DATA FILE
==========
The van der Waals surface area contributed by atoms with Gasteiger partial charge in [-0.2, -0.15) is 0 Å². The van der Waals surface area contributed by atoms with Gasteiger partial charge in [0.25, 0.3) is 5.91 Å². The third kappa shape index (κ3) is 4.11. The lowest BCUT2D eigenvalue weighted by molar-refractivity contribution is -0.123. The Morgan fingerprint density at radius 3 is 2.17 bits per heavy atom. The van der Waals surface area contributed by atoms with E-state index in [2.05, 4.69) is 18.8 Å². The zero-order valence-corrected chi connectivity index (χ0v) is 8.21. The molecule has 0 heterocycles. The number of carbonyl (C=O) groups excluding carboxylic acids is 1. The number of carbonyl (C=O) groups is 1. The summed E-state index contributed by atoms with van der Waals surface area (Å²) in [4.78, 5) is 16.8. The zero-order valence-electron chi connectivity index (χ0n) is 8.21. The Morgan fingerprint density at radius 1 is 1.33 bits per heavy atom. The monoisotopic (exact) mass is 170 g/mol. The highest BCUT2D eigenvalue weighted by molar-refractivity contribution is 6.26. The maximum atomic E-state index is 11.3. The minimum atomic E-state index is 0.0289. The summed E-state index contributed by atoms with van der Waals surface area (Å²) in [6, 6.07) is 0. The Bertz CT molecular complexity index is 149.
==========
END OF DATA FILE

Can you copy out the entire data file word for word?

The van der Waals surface area contributed by atoms with Gasteiger partial charge in [-0.2, -0.15) is 0 Å². The van der Waals surface area contributed by atoms with Gasteiger partial charge in [0.25, 0.3) is 5.91 Å². The third kappa shape index (κ3) is 4.11. The lowest BCUT2D eigenvalue weighted by molar-refractivity contribution is -0.123. The Morgan fingerprint density at radius 3 is 2.17 bits per heavy atom. The van der Waals surface area contributed by atoms with E-state index in [2.05, 4.69) is 18.8 Å². The zero-order valence-corrected chi connectivity index (χ0v) is 8.21. The molecule has 0 heterocycles. The number of carbonyl (C=O) groups excluding carboxylic acids is 1. The number of carbonyl (C=O) groups is 1. The summed E-state index contributed by atoms with van der Waals surface area (Å²) in [4.78, 5) is 16.8. The zero-order valence-electron chi connectivity index (χ0n) is 8.21. The Morgan fingerprint density at radius 1 is 1.33 bits per heavy atom. The monoisotopic (exact) mass is 170 g/mol. The highest BCUT2D eigenvalue weighted by molar-refractivity contribution is 6.26. The maximum atomic E-state index is 11.3. The minimum atomic E-state index is 0.0289. The summed E-state index contributed by atoms with van der Waals surface area (Å²) in [6, 6.07) is 0. The Bertz CT molecular complexity index is 149.